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How Breathing Affects the Pelvic Floor

Have you ever thought about what your body is doing when you breathe?

Chances are the answer is no. Breathing is such an automatic body function that we are usually not even aware that we are doing it… or how well we are doing it. Our body is amazing at how well it adapts - to postures, pregnancy, stress, the list goes on - and sometimes it gets so used to breathing in a maladapted way that it just becomes our new norm without us even realizing it.

Have your neck and upper traps ever felt tight??

Most often this new adapted way includes breathing up into our chest, neck, and shoulders. This type of breathing can be good if a lion is about to chase you

down. It triggers our sympathetic nervous system - our fight or flight response. But for the most part during our normal day we don’t want our bodies to be stuck in fight or flight mode. It wreaks havoc on our nervous system, affects our sleep, our hormones, not to mention it feeds into the everyday stresses we already have essentially magnifying them.

What the heck does this have to do with my pelvic floor?

We now know our diaphragm directly impacts our pelvic floor with every breath we take. Check out this diagram of our ‘core’, which you can imagine to be similar to a canister.

The sides of the canister are made up of our abdominal wall and some specific back muscles.

The top and bottom of our canister are our diaphragm and pelvic floor and they act like a piston as they move.

When we inhale our diaphragm lowers and flattens out, necessitating the contents in our torso to be dispersed - our belly extends out to the front and sides and our pelvic floor needs to lengthen to make room as well.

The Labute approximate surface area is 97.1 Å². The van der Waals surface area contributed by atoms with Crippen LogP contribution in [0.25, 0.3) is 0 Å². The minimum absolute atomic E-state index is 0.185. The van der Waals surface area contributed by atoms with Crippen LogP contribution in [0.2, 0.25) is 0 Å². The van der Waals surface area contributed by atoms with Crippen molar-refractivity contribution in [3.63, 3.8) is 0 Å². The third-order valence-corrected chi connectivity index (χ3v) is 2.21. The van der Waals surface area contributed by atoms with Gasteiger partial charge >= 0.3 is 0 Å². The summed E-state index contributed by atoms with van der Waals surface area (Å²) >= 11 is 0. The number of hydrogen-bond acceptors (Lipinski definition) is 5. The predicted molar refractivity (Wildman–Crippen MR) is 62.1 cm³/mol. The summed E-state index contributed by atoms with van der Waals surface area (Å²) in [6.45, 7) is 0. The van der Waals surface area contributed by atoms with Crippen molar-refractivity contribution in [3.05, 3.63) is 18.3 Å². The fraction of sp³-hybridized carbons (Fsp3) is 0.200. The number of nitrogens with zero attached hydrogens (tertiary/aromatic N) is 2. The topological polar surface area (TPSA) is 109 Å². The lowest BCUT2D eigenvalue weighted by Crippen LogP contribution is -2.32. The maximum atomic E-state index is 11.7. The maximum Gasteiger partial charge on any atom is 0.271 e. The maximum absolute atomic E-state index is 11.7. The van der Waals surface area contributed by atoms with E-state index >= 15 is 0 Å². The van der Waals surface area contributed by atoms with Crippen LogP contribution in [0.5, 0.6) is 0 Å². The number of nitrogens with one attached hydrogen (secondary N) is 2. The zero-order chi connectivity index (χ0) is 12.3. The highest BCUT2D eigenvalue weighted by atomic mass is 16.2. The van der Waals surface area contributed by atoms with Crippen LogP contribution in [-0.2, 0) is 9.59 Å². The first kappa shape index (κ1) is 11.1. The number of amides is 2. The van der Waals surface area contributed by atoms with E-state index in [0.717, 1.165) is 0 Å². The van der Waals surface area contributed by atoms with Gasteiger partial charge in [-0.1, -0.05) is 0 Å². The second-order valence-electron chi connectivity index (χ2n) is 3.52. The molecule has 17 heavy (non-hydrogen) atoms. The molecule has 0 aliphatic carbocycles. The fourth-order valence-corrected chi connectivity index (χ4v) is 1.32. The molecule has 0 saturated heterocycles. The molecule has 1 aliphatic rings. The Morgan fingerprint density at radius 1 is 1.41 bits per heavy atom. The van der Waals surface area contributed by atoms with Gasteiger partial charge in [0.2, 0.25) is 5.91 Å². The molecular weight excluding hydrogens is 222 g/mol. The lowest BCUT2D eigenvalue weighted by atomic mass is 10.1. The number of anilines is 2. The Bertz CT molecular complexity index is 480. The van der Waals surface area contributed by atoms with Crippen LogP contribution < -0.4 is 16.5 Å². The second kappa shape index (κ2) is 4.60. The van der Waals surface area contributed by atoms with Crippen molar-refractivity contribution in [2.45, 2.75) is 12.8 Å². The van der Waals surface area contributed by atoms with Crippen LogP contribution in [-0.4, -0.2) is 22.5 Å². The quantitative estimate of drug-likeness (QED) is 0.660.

When we exhale everything returns back to its normal resting position. This controlled lengthening and returning to rest position can be compared to a bicep curl or the normal use of any muscle during our everyday lives. When we stop using a muscle appropriately this muscle becomes weak and less able to do the job it is meant to do.


When we use our core, whether it is during exercise or everyday lifting, we need to manage these pressures in our canister in such a way that doesn’t add unnecessary downward pressures on our pelvic floor or our abdominal wall (attn: prolapse, diastasis recti, pelvic floor muscle dysfunction😳).

Pelvic floor PT can help!

We are experts at assessing form during exercises and daily activities as well as how we are managing pressures during these activities to keep our bodies healthy.

Breathing is assessed in EVERY patient that comes to pelvic floor therapy (or should be at least!). Making sure you are breathing correctly can help improve pelvic floor strength, pain syndromes (such as endometriosis, tailbone pain, and interstitial cystitis), prolapse, diastasis recti, constipation, IBS, and so many more diagnoses!

Considering breathing is an activity that we perform 22,000 reps of in a day, shouldn’t we make sure we are performing this activity correctly, for the health of our entire body?

Contact your local pelvic health PT to find out if you are breathing correctly! Or contact me at with any questions on this topic :)

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